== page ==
In a series of posts, I am going to introduce the reader to the existence of ISO 17025 and its importance. I am going to introduce it in bite-sized bits for easy digestion. Just like all matters of learning, knowledge is incremental over time and builds upon previous exposure.
So far we have answered the following questions:
- What is ISO 17025?
- Why do we need standards? Why ISO 17025 and policy, procedures and instructions matter.
- Why is ISO 17025 so important to us in forensic science?
- Why should the criminal defense community care about ISO 17025?
- How can ISO 17025 provide a simple method to develop themes to cross-examine experts?
- How can ISO 17025 be used by the criminal law practitioner to help get discovery?
- Can ISO 17025 can answer the question as to who the actual analyst is?
This post we examine how ISO 17025 can help minimize the particular problem of fraudulent credentials of forensic scientists.
It seems as if the forensic science arena is particularly attractive to charlatans.
There are testifying state expert witnesses who over-state their credentials and qualifications. The most shocking of which was probably the infamous Fred Zain who was the subject of our Week 13 Forensic Science Geek of the Week Challenge.
But there are also more subtle forms of downright dishonesty: the “seminar” folks and the “I have been doing this for a long time and therefore must be doing it right” folks. I have blogged on this before
- The Importance of Proper Credentials in Forensic Science where I wrote before:
There is a large demonstrable difference between a true credentialed scientist who has attained a PhD or in the case of a Medical Examiner a MD or in the case of an engineer a PE through a brick and mortar institution versus a machine operator. A machine operator is simply a person who is an expert in employing a checklist: an expert in pushing a button on a machine. This type of person is not an expert in anything beyond that checklist or that button. Whereas, a true credentialed scientist is someone who can explain the why. The why is the key.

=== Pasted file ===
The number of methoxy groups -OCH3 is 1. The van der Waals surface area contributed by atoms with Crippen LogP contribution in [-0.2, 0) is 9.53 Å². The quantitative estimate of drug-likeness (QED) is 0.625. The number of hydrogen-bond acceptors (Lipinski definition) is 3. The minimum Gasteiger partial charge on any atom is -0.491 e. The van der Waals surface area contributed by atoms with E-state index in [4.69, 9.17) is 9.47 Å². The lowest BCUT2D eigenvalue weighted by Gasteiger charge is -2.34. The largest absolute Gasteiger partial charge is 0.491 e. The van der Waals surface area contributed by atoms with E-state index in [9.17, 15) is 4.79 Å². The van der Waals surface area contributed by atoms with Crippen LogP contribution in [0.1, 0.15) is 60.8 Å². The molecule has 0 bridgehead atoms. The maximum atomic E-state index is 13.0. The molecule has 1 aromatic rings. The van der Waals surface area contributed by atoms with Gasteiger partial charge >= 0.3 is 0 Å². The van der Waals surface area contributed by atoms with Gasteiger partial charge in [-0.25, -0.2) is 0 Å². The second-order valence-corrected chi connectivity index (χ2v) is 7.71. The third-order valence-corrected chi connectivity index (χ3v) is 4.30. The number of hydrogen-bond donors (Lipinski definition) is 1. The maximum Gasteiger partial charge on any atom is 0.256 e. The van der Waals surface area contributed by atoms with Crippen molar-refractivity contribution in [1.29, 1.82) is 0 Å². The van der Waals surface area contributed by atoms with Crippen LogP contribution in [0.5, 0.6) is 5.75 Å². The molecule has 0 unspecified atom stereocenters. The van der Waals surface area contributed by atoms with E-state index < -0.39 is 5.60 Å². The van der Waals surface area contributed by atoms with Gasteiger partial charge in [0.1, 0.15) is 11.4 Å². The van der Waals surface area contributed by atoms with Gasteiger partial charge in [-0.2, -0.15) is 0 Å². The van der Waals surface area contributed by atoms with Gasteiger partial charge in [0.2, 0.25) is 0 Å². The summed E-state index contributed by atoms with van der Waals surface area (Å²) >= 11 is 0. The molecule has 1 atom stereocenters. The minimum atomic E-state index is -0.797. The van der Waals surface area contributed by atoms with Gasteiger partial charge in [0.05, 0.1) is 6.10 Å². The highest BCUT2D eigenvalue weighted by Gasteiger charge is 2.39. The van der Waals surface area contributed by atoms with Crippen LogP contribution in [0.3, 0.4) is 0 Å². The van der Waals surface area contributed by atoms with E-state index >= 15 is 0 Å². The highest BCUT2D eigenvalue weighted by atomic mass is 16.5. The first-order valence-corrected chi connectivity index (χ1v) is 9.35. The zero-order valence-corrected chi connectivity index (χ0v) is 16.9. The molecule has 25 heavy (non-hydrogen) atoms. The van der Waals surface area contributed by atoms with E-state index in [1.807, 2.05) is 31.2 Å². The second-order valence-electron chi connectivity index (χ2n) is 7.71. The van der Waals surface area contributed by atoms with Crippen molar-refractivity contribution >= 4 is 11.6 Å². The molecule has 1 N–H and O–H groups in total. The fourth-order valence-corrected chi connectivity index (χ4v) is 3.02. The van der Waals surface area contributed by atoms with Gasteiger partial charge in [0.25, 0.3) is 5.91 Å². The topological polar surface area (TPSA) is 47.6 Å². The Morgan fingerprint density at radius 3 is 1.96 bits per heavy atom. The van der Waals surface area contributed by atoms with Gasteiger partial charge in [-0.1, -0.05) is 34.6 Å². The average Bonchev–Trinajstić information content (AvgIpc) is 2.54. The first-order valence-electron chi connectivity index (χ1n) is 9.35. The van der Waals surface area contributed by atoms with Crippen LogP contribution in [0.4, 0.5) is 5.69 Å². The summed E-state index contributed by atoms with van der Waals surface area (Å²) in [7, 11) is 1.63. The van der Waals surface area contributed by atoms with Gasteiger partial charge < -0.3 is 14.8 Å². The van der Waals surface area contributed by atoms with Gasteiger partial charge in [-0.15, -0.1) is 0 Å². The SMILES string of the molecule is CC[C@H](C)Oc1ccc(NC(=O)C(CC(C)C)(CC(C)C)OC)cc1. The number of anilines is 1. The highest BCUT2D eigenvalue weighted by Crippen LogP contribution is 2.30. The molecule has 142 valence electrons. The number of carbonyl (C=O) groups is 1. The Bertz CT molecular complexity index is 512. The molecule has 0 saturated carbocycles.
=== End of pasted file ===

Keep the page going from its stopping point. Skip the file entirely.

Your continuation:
- Honorificabilitudinitatibus or a Faux Scientist where I wrote:
A lot of wasted ink is devoted in a faux scientist’s resume to “seminars”. Almost all of these “seminars” do not have a function to test understanding, retention or proficiency in the concepts presented. Most are, at best, attendance based. Some folks honestly read the newspaper during the seminar. Still others FaceBook as the lecturers present. Some even sleep. Some have their agency pay for it and don’t even show up at all.
For any scientist, a resume full of “seminars” that are attendance-based and has a lack of proficiency-based training with tests is a red flag to me. It should be to you too.
On the extreme, our recent histories are replete with individuals who overstate their credentials when even the most very basic exercise of due diligence would perhaps discover individuals such as the recently indicted and convicted Ohio State toxicologist[i].
ISO 17025 requires per Section 5.2 (Personnel) for laboratories to execute due diligence on all testing and reporting personnel, including contractors, to make sure that the technical personnel and their stated credentials are in fact verified, not just simply stated.
[i] James Ferguson was charged with two counts of falsification for lying on the stand during a 1990 murder trial. At the time, James was Franklin County’s chief toxicologist. Ferguson was a key witness in the Licking County trial of Virginia LeFever, who was convicted of poisoning her husband more than two decades ago.